Huett, J., Huett, K., & Kalinowski, K. & Moller, L. (2008) Improving the motivation and retention of online students through the use of ARCS-Based e-Mails. The American Journal of Distance Education. pp. 159-176.
This article explored how providing motivational and encouraging emails to undergraduate students in an online computer course can improve the motivational levels and retention of students. The study revealed that instructional designers may assume that technology based courses will automatically motivate students because technology usually captures people’s interests. However, computer assisted instruction must also be designed with the best online pedagogical strategies and have additional motivational techniques to motivate students consistently. The motivational emails used in this study were structured around Keller’s ARCS Model. J. Huett, K. Huett, K. Kalinowski and L. Moller (2008) describe the ARCS model in the following excerpt: “To stimulate and manage student motivation to learn, Keller (1987a, 1987b, 1987c) created the ARCS model of motivation. ARCS is short for (A)ttention, (R)elevance, (C)onfidence, and (S)atisfaction and serves as the overall framework for the motivational mass e-mail messages used in this study.” (p. 160) This study was designed to determine if ARCS based emails would improve motivation, retention and ARCS of online students. Course interest surveys and course completion data were used to determine the results. The results revealed that students’ attention, confidence, satisfaction and motivation were significantly higher after receiving the motivational emails. However, the relevance factor of ARCS was not higher since the emails were not designed to tell whether the course benefitted students’ professionally or had substantial relevance in their everyday lives. In addition, the students that received motivational emails had higher retention rates, and less withdrawal and failure rates. This study concluded that implementing motivational and encouraging emails with instructional reminders and supportive resources are viable options that can promote higher levels of motivation and retention of online students.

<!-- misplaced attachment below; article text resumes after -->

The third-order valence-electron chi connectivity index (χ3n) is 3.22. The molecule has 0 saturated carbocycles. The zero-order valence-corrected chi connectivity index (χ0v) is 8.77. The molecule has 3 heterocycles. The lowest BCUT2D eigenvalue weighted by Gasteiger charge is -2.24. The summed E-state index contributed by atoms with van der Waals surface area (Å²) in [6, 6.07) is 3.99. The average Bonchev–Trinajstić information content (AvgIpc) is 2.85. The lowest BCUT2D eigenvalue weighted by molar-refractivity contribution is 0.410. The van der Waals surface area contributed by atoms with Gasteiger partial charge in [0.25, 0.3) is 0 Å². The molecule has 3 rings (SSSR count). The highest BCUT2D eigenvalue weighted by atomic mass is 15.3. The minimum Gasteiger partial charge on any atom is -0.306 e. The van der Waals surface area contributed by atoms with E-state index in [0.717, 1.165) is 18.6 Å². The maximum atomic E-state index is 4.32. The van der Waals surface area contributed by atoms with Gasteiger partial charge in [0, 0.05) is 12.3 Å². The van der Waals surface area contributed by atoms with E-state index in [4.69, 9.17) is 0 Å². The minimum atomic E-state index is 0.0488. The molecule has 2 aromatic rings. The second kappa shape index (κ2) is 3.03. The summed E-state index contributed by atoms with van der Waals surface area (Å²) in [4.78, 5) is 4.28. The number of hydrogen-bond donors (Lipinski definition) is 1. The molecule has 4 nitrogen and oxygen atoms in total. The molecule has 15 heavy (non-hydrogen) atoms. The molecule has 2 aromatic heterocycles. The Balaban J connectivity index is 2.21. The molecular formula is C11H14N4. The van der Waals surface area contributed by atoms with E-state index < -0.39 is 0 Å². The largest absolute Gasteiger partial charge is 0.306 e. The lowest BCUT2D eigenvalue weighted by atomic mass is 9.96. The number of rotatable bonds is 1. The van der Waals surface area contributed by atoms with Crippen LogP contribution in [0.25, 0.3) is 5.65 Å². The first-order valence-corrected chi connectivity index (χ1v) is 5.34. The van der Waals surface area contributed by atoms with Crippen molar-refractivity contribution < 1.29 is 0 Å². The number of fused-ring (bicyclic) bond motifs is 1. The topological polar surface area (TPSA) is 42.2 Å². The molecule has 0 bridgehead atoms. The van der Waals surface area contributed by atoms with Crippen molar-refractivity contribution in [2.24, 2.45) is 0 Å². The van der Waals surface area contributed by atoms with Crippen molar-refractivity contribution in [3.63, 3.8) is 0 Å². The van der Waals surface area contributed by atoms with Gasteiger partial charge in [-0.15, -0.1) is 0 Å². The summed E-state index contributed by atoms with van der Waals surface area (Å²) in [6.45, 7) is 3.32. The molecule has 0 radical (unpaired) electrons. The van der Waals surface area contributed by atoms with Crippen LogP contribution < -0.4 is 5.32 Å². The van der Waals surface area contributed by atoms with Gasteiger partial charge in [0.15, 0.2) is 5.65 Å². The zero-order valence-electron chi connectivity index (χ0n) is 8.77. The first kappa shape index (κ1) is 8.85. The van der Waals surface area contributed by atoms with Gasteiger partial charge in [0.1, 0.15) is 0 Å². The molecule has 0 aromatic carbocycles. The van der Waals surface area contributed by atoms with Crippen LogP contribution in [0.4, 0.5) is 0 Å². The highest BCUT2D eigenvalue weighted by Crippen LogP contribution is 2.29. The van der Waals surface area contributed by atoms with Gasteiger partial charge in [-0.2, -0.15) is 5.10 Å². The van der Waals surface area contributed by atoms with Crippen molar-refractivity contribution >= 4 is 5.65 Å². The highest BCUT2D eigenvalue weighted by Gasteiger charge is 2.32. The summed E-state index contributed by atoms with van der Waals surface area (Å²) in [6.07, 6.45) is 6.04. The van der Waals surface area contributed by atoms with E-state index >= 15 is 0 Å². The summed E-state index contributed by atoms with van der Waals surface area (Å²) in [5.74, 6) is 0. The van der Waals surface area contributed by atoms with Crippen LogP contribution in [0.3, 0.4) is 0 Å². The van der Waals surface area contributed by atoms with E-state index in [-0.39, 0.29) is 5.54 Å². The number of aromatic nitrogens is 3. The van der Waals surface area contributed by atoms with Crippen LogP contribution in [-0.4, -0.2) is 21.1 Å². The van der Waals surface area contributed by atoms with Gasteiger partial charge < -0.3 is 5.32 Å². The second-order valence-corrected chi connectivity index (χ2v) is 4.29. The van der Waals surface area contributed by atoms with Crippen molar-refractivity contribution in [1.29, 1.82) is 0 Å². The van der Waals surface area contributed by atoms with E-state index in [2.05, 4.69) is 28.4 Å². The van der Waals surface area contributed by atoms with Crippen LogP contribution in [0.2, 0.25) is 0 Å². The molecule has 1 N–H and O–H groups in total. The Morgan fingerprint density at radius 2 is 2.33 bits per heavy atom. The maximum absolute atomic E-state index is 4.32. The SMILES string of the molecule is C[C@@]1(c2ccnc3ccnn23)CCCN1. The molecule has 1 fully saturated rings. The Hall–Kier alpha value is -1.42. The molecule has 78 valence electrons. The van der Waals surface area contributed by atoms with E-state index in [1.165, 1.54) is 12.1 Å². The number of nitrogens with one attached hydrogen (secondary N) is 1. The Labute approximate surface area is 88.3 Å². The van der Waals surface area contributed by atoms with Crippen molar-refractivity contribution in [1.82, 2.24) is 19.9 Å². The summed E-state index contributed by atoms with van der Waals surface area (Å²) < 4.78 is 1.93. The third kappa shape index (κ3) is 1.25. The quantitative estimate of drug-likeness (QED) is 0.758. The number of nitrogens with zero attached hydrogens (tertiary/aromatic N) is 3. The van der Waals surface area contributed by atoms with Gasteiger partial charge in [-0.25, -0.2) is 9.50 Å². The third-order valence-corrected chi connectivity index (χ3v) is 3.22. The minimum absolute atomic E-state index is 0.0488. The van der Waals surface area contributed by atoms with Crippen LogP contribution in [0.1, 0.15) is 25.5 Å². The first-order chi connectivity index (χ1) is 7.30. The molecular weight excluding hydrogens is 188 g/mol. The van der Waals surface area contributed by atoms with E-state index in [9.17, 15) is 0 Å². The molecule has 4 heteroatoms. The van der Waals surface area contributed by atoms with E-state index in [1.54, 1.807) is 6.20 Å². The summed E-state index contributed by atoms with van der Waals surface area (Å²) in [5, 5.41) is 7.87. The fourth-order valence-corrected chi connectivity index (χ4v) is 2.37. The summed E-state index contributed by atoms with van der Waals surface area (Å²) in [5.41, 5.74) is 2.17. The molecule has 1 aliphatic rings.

When institutions of higher education take the initiative to provide an extra layer of support to students via motivational emails, students feel a better sense of connection to their schools and higher levels of confidence because the emails show that someone cares about their success. Students who are extrinsically and intrinsically motivated to achieve can both benefit from the emails because they offer helpful reminders of assignments and due dates, as well as points of contacts that can help students with various concerns. This keeps students well-informed of how to navigate through online courses with success and organization, which leads to high levels of motivation and retention. These are important factors to consider when facilitating online education.
As a current doctoral student, I receive motivational emails from Central Michigan University’s online administration and from my professors. The emails help to keep me motivated by offering course announcements, assignment updates, encouraging messages and pulse checks to ensure my success. This extra layer of support helps me to feel like a member of an online learning community, which is encouraging and enhances my learning acquisition.
Bawa, P. (2016) Retention in online courses. Exploring issues and solutions – A literature review. Sage Publishing.